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J. Liu, C. Stevens, V.A. Khan, J.Y. Lu, C.L. Wilson, O. Adeyeye, M.K. Kabwe, L. Pusey, E. Chalutz, T. Sultana, and S. Droby

The application of low hormetic low-dose ultraviolet light (WV-C, 254 nm) on fruits and vegetables to stimulate beneficial responses is a new method for controlling storage rots and extending the shelf-life of fruits and vegetables. The present study was aimed at treating tomatoes (lycopersicon esculentum) with different UV-C dosages (1.3 to 40 KJ/m2) to induce resistance to black mold (Alternaria alternata), gray mold (Boytris cinerea), and Rhizopus soft rot (Rhizopus stolonifer). Thesediseases were effectively reduced when tomatoes were artificially inoculated following UV-C irradiation UV-C treated tomatoes were firmer in texture and less red in color than the control tomatoes, indicating a delay in ripening. Slower ripening and resistsace to storage rots of tomatoes are probably related. The positive effect of UVC on tomatoes decreased as treatments were performed at stages of increased ripeness.

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Jennifer R. DeEll and Robert K. Prange

This paper reports preliminary results on the postharvest quality and storage characteristics of several scab-resistant apple cultivars. `Novaspy', `Moira', `Priscilla', `Novamac', `Nova Easygro', `Prima', and `Macfree' were stored for 3 months at 3C in air or standard controlled atmosphere (CA; 4.5% CO2 and 2.5% O2) in 1990 and for 4 months at 0C in air, standard CA, or low-O, CA (LO; 1.5% CO2 and 1.5% O2) in 1991. `Moira', `Prima', and `Priscilla' had very limited storage life. `Moira' was susceptible to bitterpit, scald, core browning, vascular breakdown, and storage rots. `Prima' was susceptible to core browning and vascular breakdown and had a high incidence of storage rots in air storage. `Priscilla' had several defects as a result of insect damage and was susceptible to bitterpit and scald. `Novaspy' stored very well and had virtually no physiological disorders or storage rots. `Novamac, `Nova Easygro', and `Macfree' developed few storage rots and were essentially at the end of their storage life after 4 months, regardless of storage conditions. Firmness in `Novamac' decreased substantially in all storage atmospheres, while `Nova Easygro' and `Macfree' were susceptible to core browning and scald.

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Rosa Marina Arvayo-Ortiz, Sergio Garza-Ortega, and Elhadi M. Yahia

Winter squash are grown in northwestern Mexico for export to distant markets. During transport, fruits deteriorate and develop fungal rots. Squash (Cucurbita maxima Duch. `Delica') was given hot-water dips at 50C for 0, 3, 6, 9, and 12 min and stored at 10 and 20C with 75% RH for 4, 8, and 12 weeks. The highest weight loss (11.3%) was in fruits without hot water treatment stored at 20C for 12 weeks—weight losses were 3.6%, 7.2%, and 10.2% in the 4-, 8-, and 12-week storage periods, respectively. At 10C, the weight losses were 3.4%, 6.8%, and 7.6% for the same periods, respectively. ß-carotene content increased from 36.2 to 54.2 mg/100 g after 4 and 8 weeks of storage, respectively, but declined to 42.8 mg/100 g after 12 weeks. Chlorophyll content decreased as temperature and storage period increased, changing from 16.7 to 10.8 mg·liter-1 at 10 and 20C and from 16.9 to 15.8 mg·liter-1 and 8.8 mg·liter-1 at 4, 8, and 12 weeks, respectively. Fruits had decay caused by Rhizopus and Aspergillus. Weight loss, ß-carotene and chlorophyll contents, and decay were not affected by length of hot-water treatment. General appearance was better in fruits stored at 10 than at 20C.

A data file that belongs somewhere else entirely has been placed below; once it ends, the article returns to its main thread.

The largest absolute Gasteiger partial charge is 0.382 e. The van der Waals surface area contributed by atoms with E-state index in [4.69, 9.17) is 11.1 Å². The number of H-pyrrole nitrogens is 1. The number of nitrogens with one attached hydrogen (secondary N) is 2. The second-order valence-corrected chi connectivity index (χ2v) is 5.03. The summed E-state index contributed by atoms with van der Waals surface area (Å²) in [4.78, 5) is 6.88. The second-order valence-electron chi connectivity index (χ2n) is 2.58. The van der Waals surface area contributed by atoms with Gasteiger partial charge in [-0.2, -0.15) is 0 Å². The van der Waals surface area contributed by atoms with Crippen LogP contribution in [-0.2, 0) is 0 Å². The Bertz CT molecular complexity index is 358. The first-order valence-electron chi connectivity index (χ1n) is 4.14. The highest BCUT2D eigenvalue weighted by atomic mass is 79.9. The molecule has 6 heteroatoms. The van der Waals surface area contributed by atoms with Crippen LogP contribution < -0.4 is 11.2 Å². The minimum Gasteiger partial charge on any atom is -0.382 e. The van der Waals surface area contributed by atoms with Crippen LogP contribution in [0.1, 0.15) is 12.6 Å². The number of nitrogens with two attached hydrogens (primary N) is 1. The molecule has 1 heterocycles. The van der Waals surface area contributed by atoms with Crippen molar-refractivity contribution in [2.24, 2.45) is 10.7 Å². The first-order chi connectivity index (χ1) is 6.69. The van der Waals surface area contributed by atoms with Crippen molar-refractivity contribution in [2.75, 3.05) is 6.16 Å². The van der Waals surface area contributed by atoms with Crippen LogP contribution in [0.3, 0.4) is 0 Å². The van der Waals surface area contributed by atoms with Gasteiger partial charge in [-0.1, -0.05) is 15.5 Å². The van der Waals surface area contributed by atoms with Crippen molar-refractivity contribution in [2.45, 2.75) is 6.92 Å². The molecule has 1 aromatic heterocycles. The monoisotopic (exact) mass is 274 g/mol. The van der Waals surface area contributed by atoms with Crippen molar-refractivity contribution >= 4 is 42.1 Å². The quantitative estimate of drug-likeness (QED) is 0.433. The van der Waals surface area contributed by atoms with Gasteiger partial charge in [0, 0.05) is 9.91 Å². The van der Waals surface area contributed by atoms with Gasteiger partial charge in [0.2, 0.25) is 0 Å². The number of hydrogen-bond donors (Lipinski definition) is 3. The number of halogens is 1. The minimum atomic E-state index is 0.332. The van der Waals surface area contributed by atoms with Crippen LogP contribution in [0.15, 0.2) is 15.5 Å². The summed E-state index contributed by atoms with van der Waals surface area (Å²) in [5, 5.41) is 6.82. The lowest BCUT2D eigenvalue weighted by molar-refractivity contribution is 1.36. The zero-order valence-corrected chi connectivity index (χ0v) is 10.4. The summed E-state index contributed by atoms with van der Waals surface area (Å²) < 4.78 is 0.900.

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Jennifer R. DeEll, Jennifer T. Ayres, and Dennis P. Murr

testing was determined using a hand-held temperature-compensated refractometer (Fisher Scientific, Nepean, Ont.). After storage, the incidence of core browning, internal browning, and storage rot were determined as a percentage of fruit with the problem

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Jennifer DeEll and Behrouz Ehsani-Moghaddam

in ‘McIntosh’ and ‘Empire’ apples ( DeEll and Ehsani-Moghaddam, 2012b ). No CO 2 injury was observed in ‘Spartan’ apples. Storage rots were greatest after six months of air storage and 1-MCP treatments usually reduced the incidence regardless of the

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C. Stevens, C. L. Wilson, J. Y. Lu, V. A. Khan, E. Chalutz, M. K. Kabwe, Z. Haung, S. Droby, and L. Pusey

Low doses of ultraviolet light (254nm UV–C) irradiation reduced postharvest rots of pome, stone and citrus fruits. Brown rot (Monilinia fructicola) of `Elberta' and `Loring' peaches was significantly reduced by UV–C. Alternaria rot (Alternaria spp.) and bitter rot (Colletotrichum spp.) the principal storage rots of `Golden Delicious apples showed significant reduction following UV–C treatment. Further application of UV–C was effective in controlling green mold rot (Penicillium digitatum) of `Dancy' Tangerines and `Marsh Seedless' grapefruits, stem end rot (Alternaria citri), as well as sour rot (Geotrichum candidum) of `Dancy' tangerines after irradiation.